Happy B-Day, Mr. B

Today is George Balanchine’s birthday. Thank you to Toni Bentley for reminding me with her sweet email and link to the beautiful video below:


  1. I am so happy to find someone else who a) celebrates Mr. B’s bday and b) writes about dance! I can’t believe that I’m just now stumbling upon your blog (I found it via dance bloggers) Thanks for sharing the New York news, I miss the big apple! Best wishes from Jess at ‘Bodies Never Lie’

  2. That is a very cute title, Tonya.
    I am finishing up Vera Zorina’s autobiography and it features wonderful things about Balanchine in it. She was his #2 wife after Tamara Geva (of course Danilova was also in there).

  3. I’ve been listening to Tchaikovsky’s magnificent “Serenade for Strings” and I thought I would share some info on Mr. B.

    When on tour with the Zurich Ballet in Genoa, I had a short conversation backstage one night with Andre Presser, the conductor (very well known, btw) of the ballet. We were talking about Serenade, and I noticed that the last two movements were actually out of order, as written. The fourth is played third, and the third movement, the Elegie, is played last, in the ballet.

    I found this odd because Mr. B. was always known to be very much a musical purist, wanting all his ballets to be danced to “concert tempo”, and did not tinker with composers who’s concert work he greatly admired.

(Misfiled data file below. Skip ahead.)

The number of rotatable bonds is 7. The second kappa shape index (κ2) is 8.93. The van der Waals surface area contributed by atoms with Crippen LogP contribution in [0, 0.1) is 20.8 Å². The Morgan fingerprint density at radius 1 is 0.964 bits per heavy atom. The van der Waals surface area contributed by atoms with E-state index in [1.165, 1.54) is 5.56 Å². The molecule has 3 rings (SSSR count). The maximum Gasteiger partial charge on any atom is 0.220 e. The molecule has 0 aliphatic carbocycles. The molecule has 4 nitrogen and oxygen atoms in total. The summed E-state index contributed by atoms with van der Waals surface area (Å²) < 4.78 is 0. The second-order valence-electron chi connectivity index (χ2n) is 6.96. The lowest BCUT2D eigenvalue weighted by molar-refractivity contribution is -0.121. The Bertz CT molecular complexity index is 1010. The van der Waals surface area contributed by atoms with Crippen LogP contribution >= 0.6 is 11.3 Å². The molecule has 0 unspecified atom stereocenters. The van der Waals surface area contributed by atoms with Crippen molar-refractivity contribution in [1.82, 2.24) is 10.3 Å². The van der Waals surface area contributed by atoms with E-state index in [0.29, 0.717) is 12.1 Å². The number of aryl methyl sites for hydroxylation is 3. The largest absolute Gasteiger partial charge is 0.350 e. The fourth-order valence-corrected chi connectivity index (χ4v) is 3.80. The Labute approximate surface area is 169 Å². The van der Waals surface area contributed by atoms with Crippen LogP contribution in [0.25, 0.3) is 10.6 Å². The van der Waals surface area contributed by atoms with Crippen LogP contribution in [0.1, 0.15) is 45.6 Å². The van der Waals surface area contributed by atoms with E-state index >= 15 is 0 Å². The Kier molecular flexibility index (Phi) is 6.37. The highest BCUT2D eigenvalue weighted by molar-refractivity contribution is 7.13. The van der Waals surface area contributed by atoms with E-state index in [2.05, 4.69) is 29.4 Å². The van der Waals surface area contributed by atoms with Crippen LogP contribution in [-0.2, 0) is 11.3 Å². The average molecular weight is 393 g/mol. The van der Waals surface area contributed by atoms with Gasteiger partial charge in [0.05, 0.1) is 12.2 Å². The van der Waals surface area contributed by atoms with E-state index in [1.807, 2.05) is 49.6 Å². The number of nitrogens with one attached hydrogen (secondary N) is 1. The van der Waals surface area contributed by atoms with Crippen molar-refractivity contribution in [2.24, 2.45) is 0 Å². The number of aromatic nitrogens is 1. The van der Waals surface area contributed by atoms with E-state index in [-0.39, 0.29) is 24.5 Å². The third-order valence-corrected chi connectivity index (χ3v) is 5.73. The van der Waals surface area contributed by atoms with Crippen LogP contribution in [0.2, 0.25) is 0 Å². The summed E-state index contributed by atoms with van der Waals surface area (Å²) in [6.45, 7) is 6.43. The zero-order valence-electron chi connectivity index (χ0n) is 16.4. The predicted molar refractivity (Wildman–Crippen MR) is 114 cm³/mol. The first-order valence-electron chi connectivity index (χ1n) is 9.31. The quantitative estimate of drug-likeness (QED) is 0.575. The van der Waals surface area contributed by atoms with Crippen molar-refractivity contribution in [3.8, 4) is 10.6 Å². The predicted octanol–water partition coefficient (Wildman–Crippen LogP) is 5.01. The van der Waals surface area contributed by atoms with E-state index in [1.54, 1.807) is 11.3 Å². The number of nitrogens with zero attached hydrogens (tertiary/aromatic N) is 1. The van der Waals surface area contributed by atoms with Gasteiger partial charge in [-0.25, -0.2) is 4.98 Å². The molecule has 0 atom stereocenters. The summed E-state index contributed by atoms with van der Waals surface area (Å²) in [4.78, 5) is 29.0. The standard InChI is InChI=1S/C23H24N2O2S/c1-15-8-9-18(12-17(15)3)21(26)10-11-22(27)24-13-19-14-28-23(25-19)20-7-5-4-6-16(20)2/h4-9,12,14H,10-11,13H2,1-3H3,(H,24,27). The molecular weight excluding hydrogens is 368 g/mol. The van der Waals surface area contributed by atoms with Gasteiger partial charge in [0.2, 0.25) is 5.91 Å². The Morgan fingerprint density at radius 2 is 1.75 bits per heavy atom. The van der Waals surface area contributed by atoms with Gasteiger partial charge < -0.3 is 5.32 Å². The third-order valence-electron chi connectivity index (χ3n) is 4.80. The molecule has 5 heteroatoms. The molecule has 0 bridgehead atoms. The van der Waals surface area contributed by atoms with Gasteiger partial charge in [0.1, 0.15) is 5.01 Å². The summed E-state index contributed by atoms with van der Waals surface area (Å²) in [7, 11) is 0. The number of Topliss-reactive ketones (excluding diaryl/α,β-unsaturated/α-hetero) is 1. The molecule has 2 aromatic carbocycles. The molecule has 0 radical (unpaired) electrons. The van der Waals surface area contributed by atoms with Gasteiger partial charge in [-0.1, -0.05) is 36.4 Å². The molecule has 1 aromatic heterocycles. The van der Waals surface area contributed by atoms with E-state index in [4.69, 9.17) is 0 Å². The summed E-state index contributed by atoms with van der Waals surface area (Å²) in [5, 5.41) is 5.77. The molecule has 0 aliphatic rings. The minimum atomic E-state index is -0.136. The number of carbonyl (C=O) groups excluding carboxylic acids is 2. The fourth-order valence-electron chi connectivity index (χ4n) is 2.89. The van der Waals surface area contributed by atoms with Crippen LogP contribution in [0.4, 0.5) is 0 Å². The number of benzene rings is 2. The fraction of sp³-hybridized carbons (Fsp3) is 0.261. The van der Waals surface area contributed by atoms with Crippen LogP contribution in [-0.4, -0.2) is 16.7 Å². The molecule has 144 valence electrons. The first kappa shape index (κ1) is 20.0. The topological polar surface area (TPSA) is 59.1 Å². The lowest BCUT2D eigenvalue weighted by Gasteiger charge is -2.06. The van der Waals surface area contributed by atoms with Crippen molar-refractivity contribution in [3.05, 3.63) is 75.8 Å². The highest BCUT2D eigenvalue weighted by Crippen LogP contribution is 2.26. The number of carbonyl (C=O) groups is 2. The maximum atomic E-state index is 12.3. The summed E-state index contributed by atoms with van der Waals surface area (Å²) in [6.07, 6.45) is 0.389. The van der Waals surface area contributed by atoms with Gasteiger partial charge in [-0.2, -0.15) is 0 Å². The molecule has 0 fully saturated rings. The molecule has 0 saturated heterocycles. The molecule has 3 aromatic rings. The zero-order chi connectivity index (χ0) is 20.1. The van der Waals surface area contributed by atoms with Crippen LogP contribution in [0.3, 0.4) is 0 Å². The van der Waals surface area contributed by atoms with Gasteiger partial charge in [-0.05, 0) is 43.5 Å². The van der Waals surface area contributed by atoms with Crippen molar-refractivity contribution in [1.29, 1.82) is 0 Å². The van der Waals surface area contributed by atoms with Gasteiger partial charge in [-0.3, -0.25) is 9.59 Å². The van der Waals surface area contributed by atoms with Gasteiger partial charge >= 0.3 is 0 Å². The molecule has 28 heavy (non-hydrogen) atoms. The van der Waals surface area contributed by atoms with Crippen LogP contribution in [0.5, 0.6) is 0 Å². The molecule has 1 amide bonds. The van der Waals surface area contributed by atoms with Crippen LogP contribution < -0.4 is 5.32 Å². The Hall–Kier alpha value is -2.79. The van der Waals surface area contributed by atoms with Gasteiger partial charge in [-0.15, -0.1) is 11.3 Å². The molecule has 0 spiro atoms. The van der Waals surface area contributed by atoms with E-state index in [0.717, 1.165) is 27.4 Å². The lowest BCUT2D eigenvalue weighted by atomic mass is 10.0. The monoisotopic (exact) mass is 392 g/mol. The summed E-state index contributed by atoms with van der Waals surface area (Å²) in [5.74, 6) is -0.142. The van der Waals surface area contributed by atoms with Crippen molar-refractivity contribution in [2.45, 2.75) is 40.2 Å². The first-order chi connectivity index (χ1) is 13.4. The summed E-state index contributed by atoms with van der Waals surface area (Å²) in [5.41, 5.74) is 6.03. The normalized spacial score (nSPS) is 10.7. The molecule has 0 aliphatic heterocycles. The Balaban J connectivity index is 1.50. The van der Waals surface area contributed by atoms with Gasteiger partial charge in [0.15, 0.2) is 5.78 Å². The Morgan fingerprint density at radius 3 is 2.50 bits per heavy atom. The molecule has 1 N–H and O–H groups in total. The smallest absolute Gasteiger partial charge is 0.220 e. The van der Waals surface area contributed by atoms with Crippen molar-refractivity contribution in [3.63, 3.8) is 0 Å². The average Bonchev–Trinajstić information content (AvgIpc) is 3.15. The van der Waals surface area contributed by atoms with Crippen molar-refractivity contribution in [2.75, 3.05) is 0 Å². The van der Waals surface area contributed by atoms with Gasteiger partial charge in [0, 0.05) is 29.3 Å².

The Maestro then told me that for practical reasons, Balanchine had indeed created the ballet with the 3rd and 4th movements switched, and had originally intended to switch them back and do some restaging after the ballet was first created. But, it became such a big hit right away he felt he couldn’t mess with it in such a major way without ruining whatever alchemy that caused it to be so successful in the first place!

    So there you have it. For a dancer, this may not be any big thing. But for a musician, switching the movements of a hugely famous piece of work is a very big deal. Kind of like doing the 4th act of “Sleeping Beauty” right after the first.

    I found all of this fascinating because as well as being a dancer, I was a pretty good voilinist in my day!

    And, with all that is written about Mr. B., I thought this may be a piece of info that not everybody already knows.



    • Very interesting about Serenade, Jeff! I didn’t know that. You are always such a fantastic source of information!

      • Thanks, Tonya. I’m glad I can contribute! Also, I really want you to check out Gelsey in Theme and Variations (on You Tube) before someone takes it down. It’s the whole thing, at the height of her powers, in 78′. There’s even an interview with her after. I can’t believe after all these years I finally got to see her dance it.